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  • Foreign design offices in China are shrinking.

Foreign design offices in China are shrinking.

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  • By admin
  • Date September 6th, 2012 08:18
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  • Every week I lecture on green design in 2-3 design offices, both foreign and local. Over the past six months I have been hearing the same news at an increasing frequency: foreign offices are shrinking. Recently, this topic has also appeared in online forums as well as professional gatherings.

    Although many attribute this to the general market slow-down, particularly due to the upcoming change in Government, a growing number of foreign firms are attributing the losses to local firms, in particular to local Design Institutes (DI). In short, foreign offices are loosing more and more work to local ones.

    Bizarrely, I have also heard a number of firms blame 'guanxi', i.e. being undercut by the relationships of others. This is a strange argument seeing as guanxi is nothing new.

    After visiting dozens of offices over the span of several months the real reason seems to be far more basic: foreign design offices are simply loosing their edge.

    It used to be that foreign design offices were the only offices capable of providing innovative design, solid planning and proper detailing. This is obviously no longer true. Many Chinese architects are now internationally famous for producing innovative designs and design institutes are starting to produce work at an international level. The playing field is leveling out.

    What we are seeing is the end of an era and the beginning of a new one. The gap between foreign and local design offices is on the verge of being eclipsed. Competition is fiercer and without the home ground advantage, many foreign firms will be left to coast on their portfolio of international clients. In short, this new era does not bode well for foreign firms. Or does it?

    The strange reality is that although foreign firms still do have an edge, virtually none of them are capitalizing on it. In fact, most of them are completely out of the loop. Blame it on disillusionment, skepticism or lack of pulse on the nation, but the reality is that foreign offices are being extremely passive towards a new era that their local counterparts are taking extremely seriously.

    On April 27th of 2012, the Government announced that by 2020, 30% of all new construction must be built green.


    Think about it: when Coca-Cola loses 1% market share to Pepsi, that is big news. Now, imagine a 30% market shift with an estimated worth of 122 Trillion RMB.

    We've all heard large blockbuster headlines like this before. We all know that what matters is the size of the implementation, not that of the headline. However as an observer, what has been interesting is how radically different the reactions have been. Whereas the foreign offices have barely taken note, the local offices are gearing up.

    In conjunction with the 2020 targets, the Government also announced subsidies for 2 and 3 star certified projects: 40 RMB/sqm for the former and 80 RMB/sqm for the latter. Although the amounts seem insignificantly low, I have already watched a DI transform a normal project into a green one largely by leveraging these subsidies. Repositioned as a green project, the same DI was the only one suitable for the job. The math was simple and clever: in most of China these subsidies exceed the fees of local Design Institutes. This reduces the client's first barrier to entry - higher design fees for green design - and gets them invested in the process.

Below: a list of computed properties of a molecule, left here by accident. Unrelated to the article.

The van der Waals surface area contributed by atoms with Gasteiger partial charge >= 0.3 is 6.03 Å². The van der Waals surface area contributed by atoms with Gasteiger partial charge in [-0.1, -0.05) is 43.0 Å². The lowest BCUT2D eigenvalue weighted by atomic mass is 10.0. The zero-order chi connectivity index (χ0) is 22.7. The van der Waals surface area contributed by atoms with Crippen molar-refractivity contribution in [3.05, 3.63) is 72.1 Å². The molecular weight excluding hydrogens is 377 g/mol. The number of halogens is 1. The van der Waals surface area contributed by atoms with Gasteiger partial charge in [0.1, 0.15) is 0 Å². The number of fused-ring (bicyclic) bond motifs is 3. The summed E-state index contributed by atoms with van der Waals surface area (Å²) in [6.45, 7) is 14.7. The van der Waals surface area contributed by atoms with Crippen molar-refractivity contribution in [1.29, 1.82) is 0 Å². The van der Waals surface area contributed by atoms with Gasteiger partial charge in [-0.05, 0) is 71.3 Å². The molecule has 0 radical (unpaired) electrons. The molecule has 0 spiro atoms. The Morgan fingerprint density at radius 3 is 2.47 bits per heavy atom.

And it is just the beginning.  On August 22nd, the Shanghai Government announced subsidies of 6 Million RMB ($944,286) for projects investing in energy efficiency, from solar panels to shading devices. Designed to offset the higher initial costs of certain green buildings, Shanghai's subsidy is aimed at helping the city meet its target for the 12th Five-Year Plan: 1 Billion square meters of green buildings by 2015.

    When I started giving green design lectures 3 years ago, the reaction from foreign design firms was: 'This is brilliant, we do a lot of this in the US (or Canada, Australia, UK...)'. Today, the reaction is generally the same. By contrast, three years ago the local offices were more interested in lunch. Now, they are digging for solutions. They've moved ahead. The foreign offices haven't.

    This article isn't written to help foreign design firms compete - that would be short-sighted. Rather, this article is written to help smooth a necessary transition. When it comes to experience in green design, foreign firms have a head start of several decades. However, when it comes to implementing this experience into China's new enviro-political landscape, local firms are unbeatable. On both sides, the firms that will do best are those that learn to work together asap.

    Learning from nature, we know that organisms (and organizations) grow by competing and winning. However, they actually grow more by co-operating. There is still lots of room left to grow in but it will only happen by blending competition + co-operation. We're not only entering a new era of green driven design, but also one of co-opetition.

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